Letters from Lodi
An insightful and objective look at viticulture and winemaking from the Lodi
Appellation and the growers and vintners behind these crafts. Told from the
perspective of multi-award winning wine journalist, Randy Caparoso.
Michael Klouda’s Stem Theory magnifies the wild side of Cabernet grapes
If you dig super-rare wines no one else knows about, lend us your ears: the 2011 Michael Klouda Lodi Stem Theory ($26) is a worthy follow-up to winemaker/owner Michael Klouda’s debut wine from last Spring, the 2010 Michael Klouda Broken Vine Lodi Zinfandel. A couple of things going for Stem Theory:
1. Mr. Klouda handcrafted 100 cases of it (doesn’t sound like much, but it’s a big jump from Broken Vine‘s measly production of 25 cases, which some zin lovers can consume all by themselves within a month).
2. Stem Theory is a velvety smooth yet sturdy blend of Lodi grown Cabernet Franc (70%), Cabernet Sauvignon (25%) and Petit Verdot (5%); crackling with pungent notes of cedar, eucalyptus and mint leaves, underscoring flowing flavor sensations of raspberry and sweetly roasted red peppers, pushed through a moderately weighted palate feel brightened by zesty acidity and modest, tight grained tannins.
What did Mr. Klouda have in mind when calling his second vintage of wine “stem theory?” The back label tells us: “An addition of grape stems into the fermentation process gives this wine a style unique from other wines in the region.” That it is, since the vast majority of vintners avoid adding stems back into fermentors precisely because they don’t want the taste – a slightly green sensation of, well, wiry stems – that Klouda was looking for.
Says Klouda, “I personally enjoy the green taste in grapes like Cabernet Sauvignon and Cabernet Franc, which come mostly from the pyrazine components naturally found in the grapes.” For the record, pyrazines (or methoxypyrazines) are compounds that can be detected by the average person in dosages as small as 9 parts per trillion: this is what gives the “bellpeppery” taste found in bellpeppers, and the green-herby taste very common in white wines like Sauvignon Blanc and red wines like Cabernet Sauvignon and Cabernet Franc.
Conscious of the fact that, in the warm Mediterranean climate of Lodi, Cabernet varieties tend to produce soft, sometimes wimpy wines, Klouda destemmed the grapes going into his Stem Theory, then turned around and added about 15% of the detached stems back into the fermenting wine. The idea, or “theory,” was to see if the wine could pick up more tannin structure from the stems, and also to see if the phenolic compounds derived from stems could bring out the “wild side” — those pesky pyrazines that most winegrowers also try to avoid — in the two Cabernet grapes.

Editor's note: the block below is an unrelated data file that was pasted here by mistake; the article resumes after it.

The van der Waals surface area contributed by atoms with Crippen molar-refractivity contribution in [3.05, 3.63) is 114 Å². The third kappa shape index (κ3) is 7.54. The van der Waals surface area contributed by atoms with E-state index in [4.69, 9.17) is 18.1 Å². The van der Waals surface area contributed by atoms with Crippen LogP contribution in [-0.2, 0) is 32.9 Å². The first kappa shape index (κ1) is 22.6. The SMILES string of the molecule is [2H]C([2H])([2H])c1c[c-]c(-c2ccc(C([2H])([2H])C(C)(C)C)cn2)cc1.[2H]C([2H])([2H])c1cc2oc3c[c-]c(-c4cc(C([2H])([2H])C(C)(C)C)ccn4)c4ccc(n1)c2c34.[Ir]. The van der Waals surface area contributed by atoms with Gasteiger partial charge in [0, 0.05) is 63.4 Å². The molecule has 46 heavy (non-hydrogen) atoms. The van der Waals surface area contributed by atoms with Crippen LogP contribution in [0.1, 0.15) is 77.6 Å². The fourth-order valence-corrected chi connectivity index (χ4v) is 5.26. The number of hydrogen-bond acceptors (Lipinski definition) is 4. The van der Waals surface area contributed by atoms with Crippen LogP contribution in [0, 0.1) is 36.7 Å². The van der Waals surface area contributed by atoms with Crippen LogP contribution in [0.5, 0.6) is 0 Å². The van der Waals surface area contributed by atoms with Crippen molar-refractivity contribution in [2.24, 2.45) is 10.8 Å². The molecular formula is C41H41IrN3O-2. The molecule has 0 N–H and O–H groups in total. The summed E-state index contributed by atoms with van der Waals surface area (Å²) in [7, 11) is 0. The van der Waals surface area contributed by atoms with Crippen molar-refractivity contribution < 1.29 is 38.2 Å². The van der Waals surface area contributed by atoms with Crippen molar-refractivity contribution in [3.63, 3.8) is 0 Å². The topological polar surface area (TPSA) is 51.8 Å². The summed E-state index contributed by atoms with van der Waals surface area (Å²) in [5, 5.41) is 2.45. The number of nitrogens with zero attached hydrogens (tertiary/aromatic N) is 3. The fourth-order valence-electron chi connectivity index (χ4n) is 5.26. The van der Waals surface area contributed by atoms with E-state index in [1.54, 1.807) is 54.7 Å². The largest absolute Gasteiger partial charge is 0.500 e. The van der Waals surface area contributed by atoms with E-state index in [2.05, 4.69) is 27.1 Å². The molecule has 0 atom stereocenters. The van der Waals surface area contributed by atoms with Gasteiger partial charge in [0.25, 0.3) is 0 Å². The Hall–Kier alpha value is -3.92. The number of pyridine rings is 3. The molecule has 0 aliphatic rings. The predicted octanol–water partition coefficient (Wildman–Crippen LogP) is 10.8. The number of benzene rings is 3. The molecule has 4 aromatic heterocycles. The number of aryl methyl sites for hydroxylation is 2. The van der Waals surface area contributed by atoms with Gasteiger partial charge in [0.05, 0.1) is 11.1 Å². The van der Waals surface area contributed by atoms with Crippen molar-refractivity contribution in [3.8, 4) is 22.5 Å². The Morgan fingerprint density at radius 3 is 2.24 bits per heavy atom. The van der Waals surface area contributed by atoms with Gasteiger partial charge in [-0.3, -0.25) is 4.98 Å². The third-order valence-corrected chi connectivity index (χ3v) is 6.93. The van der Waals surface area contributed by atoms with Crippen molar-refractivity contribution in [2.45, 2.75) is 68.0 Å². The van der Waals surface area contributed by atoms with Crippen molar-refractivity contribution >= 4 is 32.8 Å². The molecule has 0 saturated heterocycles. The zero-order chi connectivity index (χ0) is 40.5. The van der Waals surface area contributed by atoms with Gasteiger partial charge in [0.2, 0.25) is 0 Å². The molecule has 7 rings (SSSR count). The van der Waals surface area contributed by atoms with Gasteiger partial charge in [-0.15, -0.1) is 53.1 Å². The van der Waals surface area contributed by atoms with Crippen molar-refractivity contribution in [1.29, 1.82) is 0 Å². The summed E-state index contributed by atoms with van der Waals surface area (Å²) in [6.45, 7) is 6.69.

Did the theory work out? Well, the only thing that really matters is that Stem Theory is a downright delicious drinking red wine – lots of velvet, plus equal doses of chutzpah – which is a feat in itself, especially considering the fact that Mr. Klouda has been here in Lodi for barely four years. He originally came directly from his hometown of Burton, Ohio, suitcase and guitar in hand, to work as a viticultural assistant for Michael-David Winery – which is still his day-job (he also plays an eclectic style of guitar in occasional gigs at night). Today, at the tender age of 26, Klouda has three vintages of his own wine under his belt (there are barrels of 2012 Zinfandel currently in the making): so you could say that the Stem Theory is working out might fine, thank you.
In fact, according to Klouda, the experience of pruning a Northeastern Ohio vineyard planted to Cabernet Franc was what first attracted him to the grape. Stem Theory’s Cabernet Franc was sourced from Ron Silva’s highly lauded Silvaspoons Vineyards, carved into the shallow, gravelly clay loam of Lodi’s Alta Mesa AVA; and the Cabernet Sauvignon came from a vineyard farmed by Pat Hale on the western side of Lodi’s Mokelumne River AVA.
Silva recalls picking the 2011 Cabernet Franc grapes for Klouda, telling us: “Michael likes his sugars a little lower than other winemakers, so we picked his tiny lot of Cabernet Franc a little earlier than the bulk of it, which went to Michael-David Winery. Because of the stingy soil, Cabernet Franc grapes in Alta Mesa grow in little tiny clusters, no bigger than the palm of your hand.” Klouda aged his Stem Theory in four French oak barrels (50% new), which soaked up very nicely into the texture and honest, herby-berry taste of the wine (avoiding an obviously “oaked” character). He basically did his job as a winemaker, which is not messing too much with the supple, lip smacking flavors already inherent in the grapes.
If you’re intrigued by this rare, exotically tuned red, you can contact Mr. Klouda directly through his MK Wines online store. It is also slated to be offered at the Lodi Wine & Visitor Center as well as at Wine & Roses Hotel’s Towne House Restaurant, here in Lodi. Fair warning, though: don’t take your time about looking into Stem Theory, because those 100 cases will go fast!